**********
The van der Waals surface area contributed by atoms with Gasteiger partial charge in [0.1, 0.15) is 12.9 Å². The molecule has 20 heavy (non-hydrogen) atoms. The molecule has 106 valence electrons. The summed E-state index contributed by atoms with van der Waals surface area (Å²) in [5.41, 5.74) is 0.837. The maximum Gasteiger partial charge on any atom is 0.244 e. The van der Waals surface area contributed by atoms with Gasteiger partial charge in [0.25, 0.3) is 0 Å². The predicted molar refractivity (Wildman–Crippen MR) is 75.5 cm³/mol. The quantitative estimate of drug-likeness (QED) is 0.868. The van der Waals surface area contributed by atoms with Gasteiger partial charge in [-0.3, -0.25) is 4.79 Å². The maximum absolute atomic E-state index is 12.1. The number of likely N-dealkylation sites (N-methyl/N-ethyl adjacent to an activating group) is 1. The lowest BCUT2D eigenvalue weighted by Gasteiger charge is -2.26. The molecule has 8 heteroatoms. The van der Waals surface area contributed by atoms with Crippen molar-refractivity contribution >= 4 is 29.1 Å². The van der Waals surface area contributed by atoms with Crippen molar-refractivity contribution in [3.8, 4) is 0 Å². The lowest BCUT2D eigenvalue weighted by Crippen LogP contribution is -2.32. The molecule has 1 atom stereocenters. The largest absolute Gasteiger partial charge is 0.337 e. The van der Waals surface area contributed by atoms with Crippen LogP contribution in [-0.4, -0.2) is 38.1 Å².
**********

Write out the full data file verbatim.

The van der Waals surface area contributed by atoms with Gasteiger partial charge in [0.1, 0.15) is 12.9 Å². The molecule has 20 heavy (non-hydrogen) atoms. The molecule has 106 valence electrons. The summed E-state index contributed by atoms with van der Waals surface area (Å²) in [5.41, 5.74) is 0.837. The maximum Gasteiger partial charge on any atom is 0.244 e. The van der Waals surface area contributed by atoms with Gasteiger partial charge in [0.25, 0.3) is 0 Å². The predicted molar refractivity (Wildman–Crippen MR) is 75.5 cm³/mol. The quantitative estimate of drug-likeness (QED) is 0.868. The van der Waals surface area contributed by atoms with Gasteiger partial charge in [-0.3, -0.25) is 4.79 Å². The maximum absolute atomic E-state index is 12.1. The number of likely N-dealkylation sites (N-methyl/N-ethyl adjacent to an activating group) is 1. The lowest BCUT2D eigenvalue weighted by Gasteiger charge is -2.26. The molecule has 8 heteroatoms. The van der Waals surface area contributed by atoms with Crippen molar-refractivity contribution >= 4 is 29.1 Å². The van der Waals surface area contributed by atoms with Crippen molar-refractivity contribution in [3.8, 4) is 0 Å². The lowest BCUT2D eigenvalue weighted by Crippen LogP contribution is -2.32. The molecule has 1 atom stereocenters. The largest absolute Gasteiger partial charge is 0.337 e. The van der Waals surface area contributed by atoms with Crippen LogP contribution in [-0.4, -0.2) is 38.1 Å².